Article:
The Great American Music Ensemble – It’s All In The Game

The Great American Music Ensemble "Its All In The Game"Producer, director and arranger Doug Richards formed the Great American Music Ensemble in the mid-80s. He recorded this unusual big band in June, 2001 with a few very special guests. And unusual is this ensemble not only because of their distinctive playing, but mostly because of the really outstanding arrangements of the songs on offer.

When I first read that “In The Mood” opens the disc, I was a bit hesitant because of the worn-out character of this classic. But the wild and crazy performance had put my mind at ease pretty quick. And René Marie, still at an early stage of her career back then, showed her vast potential of the consummate singer she now has become. I think the electric piano (Weldon Hill) on “Can’t Help Lovin’ Dat Man” also helps to wipe away all big band prejudices. It sounds as hip and fresh today as 15 years ago when it was recorded.

René can be heard again on the Gershwin brothers tune “Clap Yo’ Hands” (never one of my favorites) and the wonderful sound of Jon Faddis had Gina literally shake her head in disbelief. Jon plays trumpet on an imaginative, very loose and shining arrangement of “Stardust”. And violinist Joe Kennedy, Jr. had me smiling with his ability to talk through his instrument and the old-school, but not old-fashioned arrangement of this masterpiece.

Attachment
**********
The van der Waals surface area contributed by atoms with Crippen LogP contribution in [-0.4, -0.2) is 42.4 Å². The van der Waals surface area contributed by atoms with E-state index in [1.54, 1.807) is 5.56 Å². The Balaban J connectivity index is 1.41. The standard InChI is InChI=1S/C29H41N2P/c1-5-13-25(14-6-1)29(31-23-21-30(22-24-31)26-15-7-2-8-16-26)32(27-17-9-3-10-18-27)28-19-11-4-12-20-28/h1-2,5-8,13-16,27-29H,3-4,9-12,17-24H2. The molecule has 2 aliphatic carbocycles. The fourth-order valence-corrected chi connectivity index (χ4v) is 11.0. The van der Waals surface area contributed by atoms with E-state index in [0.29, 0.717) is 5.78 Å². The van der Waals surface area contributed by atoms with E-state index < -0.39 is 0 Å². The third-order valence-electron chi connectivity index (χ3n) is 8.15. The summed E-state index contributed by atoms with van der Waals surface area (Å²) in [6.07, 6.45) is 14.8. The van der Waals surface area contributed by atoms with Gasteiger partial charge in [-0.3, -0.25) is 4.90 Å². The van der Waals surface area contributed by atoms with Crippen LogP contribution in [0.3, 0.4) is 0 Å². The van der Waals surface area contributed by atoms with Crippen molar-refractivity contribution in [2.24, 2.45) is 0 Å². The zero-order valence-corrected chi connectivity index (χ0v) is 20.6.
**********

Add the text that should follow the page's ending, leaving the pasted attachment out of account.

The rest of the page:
Jon Faddis is back with his signature sound on the bluesy, over nine minute-long “West End Blues”. And René works her way easily and swingingly through “I’ve Got The World On A String” and floatingly through Cole Porter‘s “I Am Loved” (look out for her upcoming album “Sound Of Red”, due May 13th). Time and tempo change dramatically on “September In The Rain” and the Paris connection on “April In Paris” is deeply felt with classical overtones and some Can Can-isms before it turns into a tango. John D’earth is the soloist here – another fine voice on the trumpet.

John and tenor saxophonist Skip Gailes head the Ray Noble classic “Cherokee” in a relatively safe and neat (surprise, surprise) bop arrangement. Swing is the thing on “They All Laughed” where René Marie is back. She also scats in a duet with John D’earth on “Ain’t Misbehavin'” (not my kind of thing) and Charlie Parker fans can get excited with “Embraceable You” and a medley of four Parker blues pieces in “Bird Blues”. For big band lovers, this album is a must.


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